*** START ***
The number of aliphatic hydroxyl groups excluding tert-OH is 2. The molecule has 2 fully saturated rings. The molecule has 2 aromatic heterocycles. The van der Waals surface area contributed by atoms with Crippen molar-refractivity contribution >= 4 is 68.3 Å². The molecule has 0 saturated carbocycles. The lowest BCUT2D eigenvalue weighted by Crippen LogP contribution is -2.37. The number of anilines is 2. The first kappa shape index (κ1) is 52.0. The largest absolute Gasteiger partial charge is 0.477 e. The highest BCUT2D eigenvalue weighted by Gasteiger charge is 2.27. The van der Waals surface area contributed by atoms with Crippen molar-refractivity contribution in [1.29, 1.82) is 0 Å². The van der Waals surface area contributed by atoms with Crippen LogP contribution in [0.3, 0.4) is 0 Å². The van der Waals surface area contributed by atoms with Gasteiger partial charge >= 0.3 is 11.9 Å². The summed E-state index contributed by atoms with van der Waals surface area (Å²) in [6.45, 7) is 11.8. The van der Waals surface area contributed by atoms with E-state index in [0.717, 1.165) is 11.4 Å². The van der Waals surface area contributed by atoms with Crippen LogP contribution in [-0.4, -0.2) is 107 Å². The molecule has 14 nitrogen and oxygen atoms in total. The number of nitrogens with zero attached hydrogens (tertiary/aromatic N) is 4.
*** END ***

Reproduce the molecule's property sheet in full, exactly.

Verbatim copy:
The number of aliphatic hydroxyl groups excluding tert-OH is 2. The molecule has 2 fully saturated rings. The molecule has 2 aromatic heterocycles. The van der Waals surface area contributed by atoms with Crippen molar-refractivity contribution >= 4 is 68.3 Å². The molecule has 0 saturated carbocycles. The lowest BCUT2D eigenvalue weighted by Crippen LogP contribution is -2.37. The number of anilines is 2. The first kappa shape index (κ1) is 52.0. The largest absolute Gasteiger partial charge is 0.477 e. The highest BCUT2D eigenvalue weighted by Gasteiger charge is 2.27. The van der Waals surface area contributed by atoms with Crippen molar-refractivity contribution in [1.29, 1.82) is 0 Å². The van der Waals surface area contributed by atoms with Crippen LogP contribution in [0.3, 0.4) is 0 Å². The van der Waals surface area contributed by atoms with Gasteiger partial charge >= 0.3 is 11.9 Å². The summed E-state index contributed by atoms with van der Waals surface area (Å²) in [6.45, 7) is 11.8. The van der Waals surface area contributed by atoms with E-state index in [0.717, 1.165) is 11.4 Å². The van der Waals surface area contributed by atoms with Crippen LogP contribution in [-0.4, -0.2) is 107 Å². The molecule has 14 nitrogen and oxygen atoms in total. The number of nitrogens with zero attached hydrogens (tertiary/aromatic N) is 4.